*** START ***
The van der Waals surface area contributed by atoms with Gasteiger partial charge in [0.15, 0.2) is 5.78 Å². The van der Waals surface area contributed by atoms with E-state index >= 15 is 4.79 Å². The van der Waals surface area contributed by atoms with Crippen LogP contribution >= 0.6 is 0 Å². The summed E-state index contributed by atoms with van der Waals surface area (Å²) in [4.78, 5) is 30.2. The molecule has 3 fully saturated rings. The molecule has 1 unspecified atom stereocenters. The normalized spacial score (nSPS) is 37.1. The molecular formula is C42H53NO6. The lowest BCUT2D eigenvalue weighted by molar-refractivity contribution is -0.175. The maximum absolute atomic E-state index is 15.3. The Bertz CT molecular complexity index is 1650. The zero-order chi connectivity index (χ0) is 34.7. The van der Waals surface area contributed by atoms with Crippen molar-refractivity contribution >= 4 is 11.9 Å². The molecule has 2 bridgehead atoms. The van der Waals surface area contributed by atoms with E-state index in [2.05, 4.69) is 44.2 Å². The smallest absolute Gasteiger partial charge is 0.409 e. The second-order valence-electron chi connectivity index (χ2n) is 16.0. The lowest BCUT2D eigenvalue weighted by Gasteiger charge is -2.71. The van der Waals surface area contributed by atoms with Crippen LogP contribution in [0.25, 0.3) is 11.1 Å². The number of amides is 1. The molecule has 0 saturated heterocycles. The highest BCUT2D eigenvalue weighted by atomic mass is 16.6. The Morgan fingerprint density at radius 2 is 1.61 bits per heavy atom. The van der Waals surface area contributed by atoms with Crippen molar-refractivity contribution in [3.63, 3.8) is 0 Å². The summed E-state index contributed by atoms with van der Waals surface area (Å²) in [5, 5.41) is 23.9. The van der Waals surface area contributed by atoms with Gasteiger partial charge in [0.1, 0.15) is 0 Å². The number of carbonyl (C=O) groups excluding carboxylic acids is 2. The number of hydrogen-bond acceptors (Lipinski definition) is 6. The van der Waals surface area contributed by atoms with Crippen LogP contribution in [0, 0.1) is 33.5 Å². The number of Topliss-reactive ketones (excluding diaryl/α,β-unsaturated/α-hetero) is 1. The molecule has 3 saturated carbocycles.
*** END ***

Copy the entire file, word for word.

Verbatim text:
The van der Waals surface area contributed by atoms with Gasteiger partial charge in [0.15, 0.2) is 5.78 Å². The van der Waals surface area contributed by atoms with E-state index >= 15 is 4.79 Å². The van der Waals surface area contributed by atoms with Crippen LogP contribution >= 0.6 is 0 Å². The summed E-state index contributed by atoms with van der Waals surface area (Å²) in [4.78, 5) is 30.2. The molecule has 3 fully saturated rings. The molecule has 1 unspecified atom stereocenters. The normalized spacial score (nSPS) is 37.1. The molecular formula is C42H53NO6. The lowest BCUT2D eigenvalue weighted by molar-refractivity contribution is -0.175. The maximum absolute atomic E-state index is 15.3. The Bertz CT molecular complexity index is 1650. The zero-order chi connectivity index (χ0) is 34.7. The van der Waals surface area contributed by atoms with Crippen molar-refractivity contribution >= 4 is 11.9 Å². The molecule has 2 bridgehead atoms. The van der Waals surface area contributed by atoms with E-state index in [2.05, 4.69) is 44.2 Å². The smallest absolute Gasteiger partial charge is 0.409 e. The second-order valence-electron chi connectivity index (χ2n) is 16.0. The lowest BCUT2D eigenvalue weighted by Gasteiger charge is -2.71. The van der Waals surface area contributed by atoms with Crippen LogP contribution in [0.25, 0.3) is 11.1 Å². The number of amides is 1. The molecule has 0 saturated heterocycles. The highest BCUT2D eigenvalue weighted by atomic mass is 16.6. The Morgan fingerprint density at radius 2 is 1.61 bits per heavy atom. The van der Waals surface area contributed by atoms with Crippen molar-refractivity contribution in [3.63, 3.8) is 0 Å². The summed E-state index contributed by atoms with van der Waals surface area (Å²) in [5, 5.41) is 23.9. The van der Waals surface area contributed by atoms with Gasteiger partial charge in [0.1, 0.15) is 0 Å². The number of carbonyl (C=O) groups excluding carboxylic acids is 2. The number of hydrogen-bond acceptors (Lipinski definition) is 6. The van der Waals surface area contributed by atoms with Crippen LogP contribution in [0, 0.1) is 33.5 Å². The number of Topliss-reactive ketones (excluding diaryl/α,β-unsaturated/α-hetero) is 1. The molecule has 3 saturated carbocycles.